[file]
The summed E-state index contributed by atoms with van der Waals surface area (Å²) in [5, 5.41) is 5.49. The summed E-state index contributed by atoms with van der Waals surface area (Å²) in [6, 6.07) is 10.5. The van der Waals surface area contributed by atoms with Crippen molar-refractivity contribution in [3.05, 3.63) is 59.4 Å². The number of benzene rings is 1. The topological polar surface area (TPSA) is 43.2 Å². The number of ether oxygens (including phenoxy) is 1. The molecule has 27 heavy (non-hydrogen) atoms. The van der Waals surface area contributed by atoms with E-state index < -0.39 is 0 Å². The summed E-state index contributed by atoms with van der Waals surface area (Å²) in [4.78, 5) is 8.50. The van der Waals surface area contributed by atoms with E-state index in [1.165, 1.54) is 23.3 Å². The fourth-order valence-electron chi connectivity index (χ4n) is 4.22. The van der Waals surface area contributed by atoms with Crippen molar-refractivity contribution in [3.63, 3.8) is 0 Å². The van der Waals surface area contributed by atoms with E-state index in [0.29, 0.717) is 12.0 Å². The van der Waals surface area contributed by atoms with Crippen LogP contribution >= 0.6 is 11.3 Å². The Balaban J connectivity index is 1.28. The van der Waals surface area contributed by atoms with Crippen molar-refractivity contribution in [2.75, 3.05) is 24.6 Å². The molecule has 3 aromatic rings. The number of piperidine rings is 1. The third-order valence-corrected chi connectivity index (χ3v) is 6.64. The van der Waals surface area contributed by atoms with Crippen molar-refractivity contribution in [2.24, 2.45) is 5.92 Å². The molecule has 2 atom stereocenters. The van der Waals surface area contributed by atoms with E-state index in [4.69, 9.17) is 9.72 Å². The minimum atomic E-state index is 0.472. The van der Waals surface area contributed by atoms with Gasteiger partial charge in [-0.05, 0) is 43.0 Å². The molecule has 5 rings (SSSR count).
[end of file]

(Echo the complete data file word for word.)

The summed E-state index contributed by atoms with van der Waals surface area (Å²) in [5, 5.41) is 5.49. The summed E-state index contributed by atoms with van der Waals surface area (Å²) in [6, 6.07) is 10.5. The van der Waals surface area contributed by atoms with Crippen molar-refractivity contribution in [3.05, 3.63) is 59.4 Å². The number of benzene rings is 1. The topological polar surface area (TPSA) is 43.2 Å². The number of ether oxygens (including phenoxy) is 1. The molecule has 27 heavy (non-hydrogen) atoms. The van der Waals surface area contributed by atoms with E-state index < -0.39 is 0 Å². The summed E-state index contributed by atoms with van der Waals surface area (Å²) in [4.78, 5) is 8.50. The van der Waals surface area contributed by atoms with E-state index in [1.165, 1.54) is 23.3 Å². The fourth-order valence-electron chi connectivity index (χ4n) is 4.22. The van der Waals surface area contributed by atoms with Crippen molar-refractivity contribution in [3.63, 3.8) is 0 Å². The van der Waals surface area contributed by atoms with E-state index in [0.29, 0.717) is 12.0 Å². The van der Waals surface area contributed by atoms with Crippen LogP contribution >= 0.6 is 11.3 Å². The Balaban J connectivity index is 1.28. The van der Waals surface area contributed by atoms with Crippen molar-refractivity contribution in [2.75, 3.05) is 24.6 Å². The molecule has 3 aromatic rings. The number of piperidine rings is 1. The third-order valence-corrected chi connectivity index (χ3v) is 6.64. The van der Waals surface area contributed by atoms with Crippen molar-refractivity contribution in [2.24, 2.45) is 5.92 Å². The molecule has 2 atom stereocenters. The van der Waals surface area contributed by atoms with E-state index in [4.69, 9.17) is 9.72 Å². The minimum atomic E-state index is 0.472. The van der Waals surface area contributed by atoms with Gasteiger partial charge in [-0.05, 0) is 43.0 Å². The molecule has 5 rings (SSSR count).